--Library Journal, starred review
"A funny, moving novel of loss and love . . . Alvarez writes with knowing warmth about how well sisters know how to push on each other's bruises and how powerfully they can lift each other up. In this bighearted novel, family bonds heal a woman's grief."
--Kirkus Reviews, starred review
"A charming novel of immigration, loss, and love."
--Booklist, starred review
"Alvarez's poignant return to adult fiction . . . raises powerful questions about the care people owe themselves and others . . . Alvarez blends light humor with deep empathy toward her characters, offering a convincing portrait of an older woman's self discovery. This will satisfy her fans and earn new ones."
"A tart, lovely book about rising to the challenge of understanding and accepting others."
--The Philadelphia Inquirer, "Spring 2020's Best Books"
"The queen is back with the exact novel we need in this fraught era. A powerful testament of witness and humanity written with audacity and authority."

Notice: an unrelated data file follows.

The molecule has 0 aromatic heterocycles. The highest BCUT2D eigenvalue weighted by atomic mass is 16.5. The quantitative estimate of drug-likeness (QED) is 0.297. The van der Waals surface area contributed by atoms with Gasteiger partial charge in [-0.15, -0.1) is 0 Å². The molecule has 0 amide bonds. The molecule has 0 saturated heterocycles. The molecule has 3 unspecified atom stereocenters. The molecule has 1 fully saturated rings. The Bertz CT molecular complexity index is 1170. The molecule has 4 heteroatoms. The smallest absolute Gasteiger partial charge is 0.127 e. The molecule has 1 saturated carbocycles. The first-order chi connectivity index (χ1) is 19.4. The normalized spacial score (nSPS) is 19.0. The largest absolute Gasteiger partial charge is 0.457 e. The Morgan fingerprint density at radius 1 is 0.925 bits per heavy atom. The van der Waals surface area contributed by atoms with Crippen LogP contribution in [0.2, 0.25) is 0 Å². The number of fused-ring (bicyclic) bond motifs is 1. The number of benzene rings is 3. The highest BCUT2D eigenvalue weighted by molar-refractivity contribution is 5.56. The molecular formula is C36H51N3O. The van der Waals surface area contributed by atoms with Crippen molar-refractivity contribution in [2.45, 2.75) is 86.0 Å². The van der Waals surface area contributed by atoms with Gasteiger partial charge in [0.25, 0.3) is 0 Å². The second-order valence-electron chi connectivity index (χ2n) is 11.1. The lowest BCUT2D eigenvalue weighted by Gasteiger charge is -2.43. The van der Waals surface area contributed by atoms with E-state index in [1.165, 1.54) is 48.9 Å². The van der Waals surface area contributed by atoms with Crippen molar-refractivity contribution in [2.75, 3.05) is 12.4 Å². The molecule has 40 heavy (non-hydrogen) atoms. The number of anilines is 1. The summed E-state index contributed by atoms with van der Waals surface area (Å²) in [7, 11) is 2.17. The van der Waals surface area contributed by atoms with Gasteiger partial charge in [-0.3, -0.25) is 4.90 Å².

--Luis Alberto Urrea, bestselling author of The House of Broken Angels
"Ravishing and heartfelt, Afterlife explores the complexities of familial devotion and tragedy against a backdrop of a world in crisis, and the ways in which we struggle to maintain hope, faith, compassion and love. This is Julia Alvarez at her best and most personal."
--Jonathan Santlofer, author of The Widower's Notebook
"From the very beginning, Julia Alvarez has proven herself a wise and funny writer with a sharp eye and ear for the joys and obligations of love and family. Now, in Afterlife, she applies her gifts to last things, as her Antonia struggles to move beyond the consolations of poetry and embrace the buzzing, blooming confusion of the world again."
--Stewart O'Nan, author of Emily, Alone and Henry, Himself
"This novel gives the immigration debate a deeply human face, chronicling the story of a recently bereaved retiree who takes in a pregnant and undocumented teenager."
--Vogue, "41 Books We Can't Wait to Read in 2020"
"A book that strives to elevate from the anger and tribalism of our times, Afterlife wonders aloud about the obligations we owe to our human family."
--Goodreads, "33 Highly Anticipated Books of 2020"
- ASIN : B07VQCLT6H
- Publisher : Algonquin Books (April 7, 2020)